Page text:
Vegetable Oils as Alternative Diesel Fuels: Degradation of Pure Triglycerides During the Precombustion Phase in a Reactor Simulating a Diesel Engine

1992-02-01
920194
Vegetable oils are candidates for alternative fuels in diesel engines. These oils, such as soybean, sunflower, rapeseed, cottonseed, and peanut, consist of various triglycerides. The chemistry of the degradation of vegetable oils when used as alternate diesel fuels thus corresponds to that of triglycerides. To study the chemistry occurring during the precombustion phase of a vegetable oil injected into a diesel engine, a reactor simulating a diesel engine was constructed. Pure triglycerides were injected into the reactor in order to determine differences in the precombustion behavior of the various triglycerides. The reactor allowed motion pictures to be prepared of the injection event as the important reaction parameters, such as pressure, temperature, and atmosphere were varied. Furthermore, samples of the degradation products of precombusted triglycerides were collected and analyzed (gas chromatography / mass spectrometry).
Technical Paper

Emissions Measurements in a Steady Combusting Spray Simulating the Diesel Combustion Chamber

1992-02-01
920185
In-cylinder control of particulate emissions in a diesel engine depends on careful control and understanding of the fuel injection and air/fuel mixing process. It is extremely difficult to measure physical parameters of the injection and mixing process in an operating engine, but it is possible to simulate some diesel combustion chamber conditions in a steady flow configuration whose characteristics can be more easily probed. This program created a steady flow environment in which air-flow and injection sprays were characterized under non-combusting conditions, and emissions measurements were made under combusting conditions. A limited test matrix was completed in which the following observations were made. Grid-generated air turbulence decreased particulates, CO, and unburned hydrocarbons, while CO2 and NOx levels were increased. The turbulence accelerated combustion, resulting in more complete combustion and higher temperatures at the measurement location.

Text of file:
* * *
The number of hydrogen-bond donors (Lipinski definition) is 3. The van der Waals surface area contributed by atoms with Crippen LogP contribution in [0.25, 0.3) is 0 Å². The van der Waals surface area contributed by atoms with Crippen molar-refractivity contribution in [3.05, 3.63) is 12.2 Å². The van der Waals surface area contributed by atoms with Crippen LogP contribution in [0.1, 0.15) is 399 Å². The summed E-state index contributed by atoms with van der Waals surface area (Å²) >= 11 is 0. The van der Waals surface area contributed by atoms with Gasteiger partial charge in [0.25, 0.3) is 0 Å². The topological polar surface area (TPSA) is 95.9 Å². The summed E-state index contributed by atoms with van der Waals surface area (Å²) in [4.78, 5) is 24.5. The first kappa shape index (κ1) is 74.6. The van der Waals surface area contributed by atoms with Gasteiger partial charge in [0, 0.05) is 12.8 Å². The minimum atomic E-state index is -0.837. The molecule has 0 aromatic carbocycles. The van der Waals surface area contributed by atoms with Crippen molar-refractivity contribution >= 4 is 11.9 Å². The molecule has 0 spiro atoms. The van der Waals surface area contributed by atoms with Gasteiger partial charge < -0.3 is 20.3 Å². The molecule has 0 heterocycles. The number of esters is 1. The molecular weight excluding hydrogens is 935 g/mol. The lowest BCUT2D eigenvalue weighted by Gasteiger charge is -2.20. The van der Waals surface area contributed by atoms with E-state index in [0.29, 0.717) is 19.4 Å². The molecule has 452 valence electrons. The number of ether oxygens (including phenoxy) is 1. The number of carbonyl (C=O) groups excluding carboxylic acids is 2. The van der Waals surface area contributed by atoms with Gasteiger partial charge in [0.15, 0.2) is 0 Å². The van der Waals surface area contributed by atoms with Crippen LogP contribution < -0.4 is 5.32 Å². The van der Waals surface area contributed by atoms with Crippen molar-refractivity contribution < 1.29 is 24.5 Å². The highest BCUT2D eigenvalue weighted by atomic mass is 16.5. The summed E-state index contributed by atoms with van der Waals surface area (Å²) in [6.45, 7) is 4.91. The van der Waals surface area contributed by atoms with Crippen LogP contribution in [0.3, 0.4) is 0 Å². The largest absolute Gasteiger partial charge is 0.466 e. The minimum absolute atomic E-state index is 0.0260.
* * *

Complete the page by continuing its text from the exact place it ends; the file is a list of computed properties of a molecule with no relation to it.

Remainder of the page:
Technical Paper

Control of Diesel Exhaust Emissions in Underground Coal Mines - Single-Cylinder Engine Optimization for Water-in-Fuel Miscroemulsions

1983-02-01
830553